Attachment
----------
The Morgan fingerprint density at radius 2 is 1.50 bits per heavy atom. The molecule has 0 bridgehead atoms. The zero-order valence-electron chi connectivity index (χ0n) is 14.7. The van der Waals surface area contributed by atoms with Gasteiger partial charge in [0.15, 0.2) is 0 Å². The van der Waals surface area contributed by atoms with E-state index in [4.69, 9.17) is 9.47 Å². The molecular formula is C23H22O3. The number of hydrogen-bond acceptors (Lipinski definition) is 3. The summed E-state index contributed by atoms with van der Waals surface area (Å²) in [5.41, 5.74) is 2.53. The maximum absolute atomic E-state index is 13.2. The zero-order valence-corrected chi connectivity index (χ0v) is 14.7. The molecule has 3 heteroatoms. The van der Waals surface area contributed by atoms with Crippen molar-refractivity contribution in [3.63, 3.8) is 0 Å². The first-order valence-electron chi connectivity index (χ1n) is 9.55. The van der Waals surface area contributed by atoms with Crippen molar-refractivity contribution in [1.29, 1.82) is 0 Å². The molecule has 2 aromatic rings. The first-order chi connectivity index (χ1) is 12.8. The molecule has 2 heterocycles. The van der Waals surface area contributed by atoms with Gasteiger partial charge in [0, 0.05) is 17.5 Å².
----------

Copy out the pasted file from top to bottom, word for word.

The Morgan fingerprint density at radius 2 is 1.50 bits per heavy atom. The molecule has 0 bridgehead atoms. The zero-order valence-electron chi connectivity index (χ0n) is 14.7. The van der Waals surface area contributed by atoms with Gasteiger partial charge in [0.15, 0.2) is 0 Å². The van der Waals surface area contributed by atoms with E-state index in [4.69, 9.17) is 9.47 Å². The molecular formula is C23H22O3. The number of hydrogen-bond acceptors (Lipinski definition) is 3. The summed E-state index contributed by atoms with van der Waals surface area (Å²) in [5.41, 5.74) is 2.53. The maximum absolute atomic E-state index is 13.2. The zero-order valence-corrected chi connectivity index (χ0v) is 14.7. The molecule has 3 heteroatoms. The van der Waals surface area contributed by atoms with Crippen molar-refractivity contribution in [3.63, 3.8) is 0 Å². The first-order valence-electron chi connectivity index (χ1n) is 9.55. The van der Waals surface area contributed by atoms with Crippen molar-refractivity contribution in [1.29, 1.82) is 0 Å². The molecule has 2 aromatic rings. The first-order chi connectivity index (χ1) is 12.8. The molecule has 2 heterocycles. The van der Waals surface area contributed by atoms with Gasteiger partial charge in [0, 0.05) is 17.5 Å².